Reviving a Once Dying Form of Art

For Farah Usmani, the love of hand embroidery came at a very early age.  She recalls her grandmother and mother practicing the art form, smocking by hand, in the British way. Born in Karachi, Pakistan, Usmani came to the United States as a small child. She maintains ties with her native country, returning every couple of years.

Usmani began searching for hand embroidered items as an adult and was frustrated to find that although items were advertised as handmade, were often poor quality and crafted by a machine. Color choice was also an issue as she found that hues would vary and were inconsistent with descriptions.

Finally, Usmani found someone who made her aware of craftswomen working in rural Pakistan. When she learned the women were using their earnings to help educate their children, Usmani decided she could do something more than her personal shopping. She created Farah Usmani Collectibles and now sells a selection of scarves representing these craftswomen in the United States.

The craftswomen are from a mid-sized agricultural city with a high illiteracy rate. However, thanks to social media, they have a heightened awareness of educational opportunities for their children. Usmani credits social media with sparking important conversations about globalization, education and pursuing careers so that future generations can prosper.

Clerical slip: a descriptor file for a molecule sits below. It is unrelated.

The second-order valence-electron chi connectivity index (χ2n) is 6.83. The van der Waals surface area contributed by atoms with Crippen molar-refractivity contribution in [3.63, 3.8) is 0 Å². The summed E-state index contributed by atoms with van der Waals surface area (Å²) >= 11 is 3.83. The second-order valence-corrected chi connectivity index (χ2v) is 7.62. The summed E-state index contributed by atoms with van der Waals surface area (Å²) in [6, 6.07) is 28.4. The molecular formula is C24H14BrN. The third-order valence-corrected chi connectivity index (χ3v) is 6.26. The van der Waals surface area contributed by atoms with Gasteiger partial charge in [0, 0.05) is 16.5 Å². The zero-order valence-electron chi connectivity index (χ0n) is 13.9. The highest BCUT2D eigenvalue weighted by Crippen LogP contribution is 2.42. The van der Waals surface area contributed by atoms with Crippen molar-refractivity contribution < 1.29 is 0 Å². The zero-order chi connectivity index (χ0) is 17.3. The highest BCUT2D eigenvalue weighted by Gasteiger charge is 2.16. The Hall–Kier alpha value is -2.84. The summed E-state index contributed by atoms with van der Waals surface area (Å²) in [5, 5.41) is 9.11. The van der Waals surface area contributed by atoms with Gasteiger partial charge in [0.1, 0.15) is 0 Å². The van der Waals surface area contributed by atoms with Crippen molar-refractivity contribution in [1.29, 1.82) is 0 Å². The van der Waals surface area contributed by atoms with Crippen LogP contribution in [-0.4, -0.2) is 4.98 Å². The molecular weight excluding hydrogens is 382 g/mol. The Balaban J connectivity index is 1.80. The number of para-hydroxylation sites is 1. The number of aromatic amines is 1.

These craftswomen have handed down hand embroidery techniques including the French knot and shadow work from generation to generation. The work is meticulous and painstaking; each scarf takes a minimum of three months to create.

Usmani contributes to the design process by accumulating data from the Western market. She researches which colors and design patterns customers respond to most favorably and request most often.

Despite the geographical distance that separates the artists from consumers, Usmani feels there is a strong connection: “People that appreciate the scarves in Charlotte are probably never going to meet those women, but it’s transcendent; they appreciate [the] art.”

It is Usmani’s hope that each scarf will be handed down from mother to daughter, from one generation to the next, as a legacy item carrying the message of women helping women. To encourage this, Usmani gives each scarf a title in honor of a strong woman. For instance, one is Becoming Jane for legendary author Jane Austen.

Craftswomen who create the scarves use the money they earn to educate their children and to sustain their families. The initiative encompasses the past by reviving the art form of hand embroidery, the present by allowing women to help women and the future by supporting education through scholarships. 

Farah Usmani Scholarships are given to public high school students and future international business leaders who demonstrate leadership. Usmani asserts it is vital that we nurture future leaders who promote the ways in which we are alike rather than ostracizing one another due to our differences.